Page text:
If our friendship depends on things like space and time, then when we finally overcome space and time, we’ve destroyed our own brotherhood! But overcome space, and all the we have left is Here. Overcome time, and all we have left is Now. And in the middle of Here and Now, don’t you think that we might see each other once or twice?”

 

Books in my life

 

On Becoming a Person – Reading Carl Rogers – part 1

Chapter 6 – What It Means to Become a Person

108/ I know that the problem as stated in the first interview will not be the problem as seen in the second or third hour, and by the tenth interview it will be a still different problem or series of problems.

It seems to me that at bottom each person is asking, “Who am I, really? How can I get in touch with this real self, underlying all my surface behavior? How can I become myself?”

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Book of Memory: Riga Chapter

Memory: the space in which a thing happens for the second time.

~ Paul Auster
The Book of Memory

 

Back in February 2017 I was reading Paul Aster’s: The Book of Memory and many things there have triggered my own memories and interpretations. Somehow it really triggered particular memories from one of the places we used to live in Riga. Maybe because it was the longest time ever I lived in one place without moving – for 15 years we managed to stay in one place. Otherwise it was and still is a constant change.

Memory as a room…

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“Interaction of greed and fear”

Amazing how some things never change – I’m currently reading The Heart of Buddhist Meditation by Nyanaponika Thera first published in 1962 – and his words can’t be more accurate to describe our current situation:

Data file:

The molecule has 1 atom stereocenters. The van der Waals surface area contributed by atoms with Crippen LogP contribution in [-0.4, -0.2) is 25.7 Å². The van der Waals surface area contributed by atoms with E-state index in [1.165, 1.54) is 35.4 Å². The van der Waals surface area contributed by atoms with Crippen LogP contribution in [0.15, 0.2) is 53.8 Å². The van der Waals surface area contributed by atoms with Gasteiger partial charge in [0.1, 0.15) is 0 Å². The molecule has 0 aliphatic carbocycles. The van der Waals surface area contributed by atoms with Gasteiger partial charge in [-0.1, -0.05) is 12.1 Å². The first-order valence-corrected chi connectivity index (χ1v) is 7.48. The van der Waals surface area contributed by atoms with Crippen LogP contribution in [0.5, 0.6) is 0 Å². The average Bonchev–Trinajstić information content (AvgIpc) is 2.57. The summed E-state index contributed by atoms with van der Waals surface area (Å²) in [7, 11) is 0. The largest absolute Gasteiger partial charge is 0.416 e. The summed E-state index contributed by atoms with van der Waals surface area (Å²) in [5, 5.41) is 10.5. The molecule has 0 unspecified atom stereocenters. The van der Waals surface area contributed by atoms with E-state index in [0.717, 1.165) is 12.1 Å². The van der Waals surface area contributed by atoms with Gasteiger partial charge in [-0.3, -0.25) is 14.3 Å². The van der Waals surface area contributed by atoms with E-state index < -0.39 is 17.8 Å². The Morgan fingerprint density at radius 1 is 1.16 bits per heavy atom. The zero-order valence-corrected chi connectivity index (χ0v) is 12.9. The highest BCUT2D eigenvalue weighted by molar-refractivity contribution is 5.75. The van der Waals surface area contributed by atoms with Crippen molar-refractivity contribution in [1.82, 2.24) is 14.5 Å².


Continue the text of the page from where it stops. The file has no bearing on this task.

“…the turbulence and suffering, that, alas, are generally equivalent with political history, affect increasingly larger sections of mankind, directly or indirectly… Tragic monotony of behaviour that prompts mankind to prepare again for a new bout of that raving madness called war … The same old mechanism is at work again: the interaction of greed and fear. Lust for power or desire to dominate are barely restrained by fear … Fear ..constantly poisons the atmosphere by creating a feeling of frustration which again will fan the fires of hate…”

Some food for thought…

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A balanced time perspective and finding fulfilling work

As Abraham Maslow famously noted, “I suppose it is tempting, if the only tool you have is a hammer, to treat everything as if it were a nail.” – I study time perspective and I see traces of it almost everywhere. Here are some of my time perspectively infused notes while reading “How to find fulfilling work” by Roman Krznaric.

“We are not psychologically ready to deal with the expansion of choice in recent history”